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As far as I understand, a semiprimitive ring can be fully 'explored' by its simple modules, in the sense that a semiprimitive ring is the subdirect product of its simple modules (for brevity, I'll use 'module' to mean 'left module' throughout.) This is great, and it clearly tells us a lot about the ring. However, we can only claim to fully understand a ring when we know ALL of its modules, not just its simple ones. So can we use this subdirect product decomposition to help us characterize all of the modules for the ring, beyond the ones which are products of simple modules? (Note that a semiprimitive ring is not necessarily semisimple.)

EDIT: It seems I made a mistake in the original post, it's not true that a semiprimitive ring is a subdirect product of its simple modules. But it IS always the semidirect product of SOME list of primitive rings. (Is a minimal such list of primitive rings uniquely defined?) So, the question is to what extent understanding the representation theory of these primitive rings helps you with understanding the representation theory of the original ring.

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You want the direct sum of the simple modules for your faithful semisimple modules, not the direct product. (Think about what happens when $R=\mathbb{Z}$.) –  Robin Chapman Jul 3 '10 at 18:18
    
In the case of Banach algebras, and if we replace "module" by "Banach module" in the most obvious way, then the answer is no: when $R$ is a commutative Banach algebra then the map $f$ is just the Gelfand transform, and the problem is somehow that $R$ (or even $f(R)$) possesses many more modules than the direct product of simples. –  Yemon Choi Jul 3 '10 at 18:18
    
just to add to my last comment: my intuition (which is gained from the Banach setting, and hence could well be in error in this setting) is that $f(R)$ might not be a very big subalgebra of $\prod_i R_i$, and so knowing the module theory of the big guy is insufficient for understanding the module theory of the subalgebra –  Yemon Choi Jul 3 '10 at 18:21
    
I still don't understand your revised version of the question. The algebra of continuous complex-valued functions on $[0,1]$ is semiprimitive. What are the primitive rings you're thinking of in this case? That's before we get onto examples such as the disc algebra (algebra of all continuous functions on closed unit disc which are analytic in the interior). –  Yemon Choi Jul 3 '10 at 19:38
    
In that case, an example of a list of primitive rings which together give rise to a subdirect product for the function ring are the values $V_x$ of the functions at a given point $x$ in [0,1], which are one-dimensional vector spaces. So we have an injective ring homomorphism $f: ([0,1],C) \to \Pi_x V_x$. Clearly in this case $([0,1],C)$ is indeed not a very big subalgebra, as you say. –  Jamie Vicary Jul 4 '10 at 1:14

2 Answers 2

You write

these simple modules can be obtained by taking a quotient of the ring by maximal left ideals, and so these simple modules are themselves also rings

but in general the quotient of a ring by a left ideal isn't a ring (it is when the ideal is two-sided but that won't usually be the case when the ring is noncommutative).

In the commutative case, then yes, a semiprimitive $R$ does embed into $S=\prod_j R_j=\prod_j R/I_j$ where $I_j$ runs over the maximal ideals of $R$. But alas, I cannot see a concrete question here. As a simple example, consider $R=\mathbb{Z}$. Then $S=\prod_p(\mathbb{Z}/p\mathbb{Z})$ but I cannot see how looking at $S$ helps with understanding the $\mathbb{Z}$-modules $\mathbb{Z}$ or $\mathbb{Q}$ or the plethora of modules in between these two.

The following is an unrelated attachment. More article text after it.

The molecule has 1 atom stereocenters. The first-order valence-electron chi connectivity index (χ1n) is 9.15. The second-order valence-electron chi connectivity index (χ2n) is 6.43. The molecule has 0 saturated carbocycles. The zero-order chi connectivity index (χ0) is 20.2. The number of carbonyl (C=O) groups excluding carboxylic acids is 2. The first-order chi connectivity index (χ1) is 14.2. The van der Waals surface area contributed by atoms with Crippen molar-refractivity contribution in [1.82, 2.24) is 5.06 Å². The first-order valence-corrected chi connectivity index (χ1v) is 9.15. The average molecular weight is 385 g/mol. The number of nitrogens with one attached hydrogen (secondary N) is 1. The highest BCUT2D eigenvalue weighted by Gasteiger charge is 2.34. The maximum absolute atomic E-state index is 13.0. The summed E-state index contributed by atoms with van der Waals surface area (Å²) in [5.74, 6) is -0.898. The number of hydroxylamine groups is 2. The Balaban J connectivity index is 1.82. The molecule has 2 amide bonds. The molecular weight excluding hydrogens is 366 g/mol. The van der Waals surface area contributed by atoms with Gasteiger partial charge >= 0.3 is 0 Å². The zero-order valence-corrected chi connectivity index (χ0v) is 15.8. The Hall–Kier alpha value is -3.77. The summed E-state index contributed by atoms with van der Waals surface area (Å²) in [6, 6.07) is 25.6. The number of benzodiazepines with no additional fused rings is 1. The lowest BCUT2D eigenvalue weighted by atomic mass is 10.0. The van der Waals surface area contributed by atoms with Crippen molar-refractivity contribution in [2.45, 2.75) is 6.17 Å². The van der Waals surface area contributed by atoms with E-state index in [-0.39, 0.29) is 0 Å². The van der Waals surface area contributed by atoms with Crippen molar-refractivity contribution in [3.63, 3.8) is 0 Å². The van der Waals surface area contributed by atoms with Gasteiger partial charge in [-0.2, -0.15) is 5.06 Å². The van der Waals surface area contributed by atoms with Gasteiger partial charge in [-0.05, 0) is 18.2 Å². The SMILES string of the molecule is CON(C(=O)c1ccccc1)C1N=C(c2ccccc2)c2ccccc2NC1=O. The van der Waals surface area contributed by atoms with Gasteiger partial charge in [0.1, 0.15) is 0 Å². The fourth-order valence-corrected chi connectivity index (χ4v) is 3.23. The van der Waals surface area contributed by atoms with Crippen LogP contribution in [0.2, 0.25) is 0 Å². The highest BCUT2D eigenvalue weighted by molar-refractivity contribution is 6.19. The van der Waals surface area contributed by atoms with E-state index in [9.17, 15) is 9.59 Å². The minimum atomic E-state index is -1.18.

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Hi Robin, thanks for your comment. The concrete question is simply whether knowledge of the subdirect decomposition of a semiprimitive ring can be helpful in understanding the full representation theory of the ring. This question has been more than a little prompted by the Wikipedia article --- not that I give Wikipedia articles more weight than they are due! --- which states "a semiprimitive ring is a type of ring ... where simple modules still provide enough information about the ring". –  Jamie Vicary Jul 4 '10 at 1:24

No! The Weyl algebra is simple. The problem of classifying the finite dimensional representations is wild. This was discussed in Is there a machinery describing all the irreducible representations ?

In case this is too succinct. The Weyl algebra is the algebra of linear differential operators with polynomial coefficients. It is generated by $x$ and $D$ with defining relation $Dx-xD=1$. This acts on polynomials in $x$ with $D=d/dx$. This is a faithful simple representation.

The problem of finding finite dimensional representations is the problem of solving linear differential equations.

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Thanks very much for your comment! I understand that the representation theory of simple algebras can be wild. My question is to what extent the representation theory of a general semiprimitive algebra is helped by the knowledge of its subdirect product in terms of primitive rings. If an algebra is itself primitive, then it makes sense that this decomposition does not help in understanding its representation theory. –  Jamie Vicary Jul 4 '10 at 1:19
    
What do you mean by 'finite dimensional'? Do you mean 'finitely generated over $\mathbb C[x]$'? (The Weyl algebra doesn't have any representations that are finite dimensional over $\mathbb C$ - if it did, you could take trace of both sides of the matrix equation $Dx-xD = 1$ and get $0 = n$.) –  Peter Samuelson Jun 16 '13 at 19:43

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